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George, How Do You Sleep? This work has been published in the Teen Ink monthly print magazine.

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   How does George Bush sleep at night? Here I am, lying in bed, on what Bush himself has declared our "National Day of Prayer" and I sure can't sleep. No, instead I'm tossing and turning as the day's news plays over and over in my mind. I see tortured POWs, beaten beyond recognition. I see Iraqi civilians, cut off from water and food, telling CNN reporters over and over that they don't hate Americans, they don't want to be killed, they just want peace. I see brave American boys and girls saying goodbye to their families as they are shipped halfway across the world to fight a war no one can explain, let alone justify. Their youth frightens me. These are not soldiers. They're the kids I hang out with, my brother and his friends. They should be worrying about grades and college, not dying in some desert over oil.

How dare George Bush bow his head in prayer for peace? Peace was not on his mind when he shipped 500,000 of our best and brightest men and women to fight a war that will have no winners. Peace was not George Bush's concern when he declared war or when he started dropping bombs with the glee of an eight-year-old playing Nintendo.

There's a lot of talk about casualties. We listen anxiously to the six o'clock news and breathe a sigh of relief when told there were no "American casualties" or no Allied soldiers killed. We don't give a second thought to the Iraqi people. Do their lives mean less than ours? When we bomb Iraqi bases, do we care about the people inside, or nearby? Is this our crusade for humanitarianism and common decency? When Americans shoot down an Iraqi plane, what about that pilot? Is his death irrelevant? I bet his wife won't think so, or his children. Is the value of your life determined by the land of your birth? Doesn't a human life have a certain meaning that transcends all cultural and political differences?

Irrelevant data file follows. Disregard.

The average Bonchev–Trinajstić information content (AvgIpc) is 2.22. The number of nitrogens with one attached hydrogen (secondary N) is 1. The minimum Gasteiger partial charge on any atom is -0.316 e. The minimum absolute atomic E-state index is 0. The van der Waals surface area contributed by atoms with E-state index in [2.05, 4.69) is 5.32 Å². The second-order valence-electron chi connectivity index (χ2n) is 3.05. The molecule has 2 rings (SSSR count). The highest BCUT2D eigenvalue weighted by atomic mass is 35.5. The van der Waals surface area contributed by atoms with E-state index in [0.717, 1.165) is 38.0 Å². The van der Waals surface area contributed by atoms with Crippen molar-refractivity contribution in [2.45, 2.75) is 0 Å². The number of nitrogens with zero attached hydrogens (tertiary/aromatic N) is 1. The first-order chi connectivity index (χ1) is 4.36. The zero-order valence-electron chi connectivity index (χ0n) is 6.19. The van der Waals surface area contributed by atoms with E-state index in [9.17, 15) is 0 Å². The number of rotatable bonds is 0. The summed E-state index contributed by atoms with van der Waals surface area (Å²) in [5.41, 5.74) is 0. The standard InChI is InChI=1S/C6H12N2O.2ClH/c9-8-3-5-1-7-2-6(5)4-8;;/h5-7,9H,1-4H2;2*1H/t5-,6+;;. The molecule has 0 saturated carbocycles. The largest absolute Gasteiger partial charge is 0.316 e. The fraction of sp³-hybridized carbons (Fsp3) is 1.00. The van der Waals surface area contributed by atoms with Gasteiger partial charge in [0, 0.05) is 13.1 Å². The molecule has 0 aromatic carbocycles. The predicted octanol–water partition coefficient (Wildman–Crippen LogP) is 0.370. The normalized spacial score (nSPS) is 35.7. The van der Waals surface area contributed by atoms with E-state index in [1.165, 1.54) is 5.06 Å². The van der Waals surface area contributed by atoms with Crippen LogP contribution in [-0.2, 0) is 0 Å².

We are so accustomed to large numbers that our minds have become jaded. We can't really comprehend that 500,000 of our citizens are in the Gulf right now. That's one in every 500 Americans. And why are we over there? A fight for freedom? Come on, wake up! We're fighting to restore a monarchy. A king.

Sometimes I wonder about the people who make these decisions, people like George Bush and Dick Cheney. Are they people like you and me? Do they see the heartbreak and meaninglessness? Do they watch the news? Do they see the four-year-old children kissing mommy goodbye as she leaves for Saudi Arabia? Do they think America has lives to spare? How many? 1,000? 10,000? How many until it's enough for George? We're sorry we called him a wimp, already.

But see, that's the kind of thing that really gets me angry. Because it's not George Bush or any of his cronies who are going to be fighting this war. It's 18-year-old kids who wanted to go to college. Who just a year ago watched Bush himself echo in a New Decade of Peace, as the Berlin Wall tumbled down.

I guess I have to wonder where he even gets off believing he has the right to send these kids off to die in his war. When they're shipped home in body bags, will he be able to justify it? Can he explain it to the grieving mothers and widows? Will he explain it to me?

So far our government takes pride in maintaining "light casualties." Now there's an oxymoron for you. Light causalities. The first American casualty was an airplane pilot from Jacksonville, Florida. His mother didn't think that casualty was "light." And I'm willing to bet she didn't care whether he was the first casualty, or the thousandth, or the hundred thousandth. Would George like to explain to that man's children that even though Daddy died, not a lot of other people did? Can you honestly imagine they care?

I love America deeply, but I don't feel it is immune to mistakes.You get one madman, who makes a grab for a small, oil-rich country and a president who wants to show the world how tough he is, and you've got problems. But, as Americans, we have the right to question: To ask if the ends justify the means? If there really couldn't be a peaceful resolution? If it's worth the deaths of our parents and children, our brothers and sisters? I'm saying it's not. I'm saying I value my countrymen more than blind faith in my leaders. I love my country very much, and its citizens even more, and I don't want to see them dead. I don't want to see anyone dead. And I can't imagine that any person with a hint of sanity, regardless of age, gender or nationality, truly does. n


This work has been published in the Teen Ink monthly print magazine. This piece has been published in Teen Ink’s monthly print magazine.





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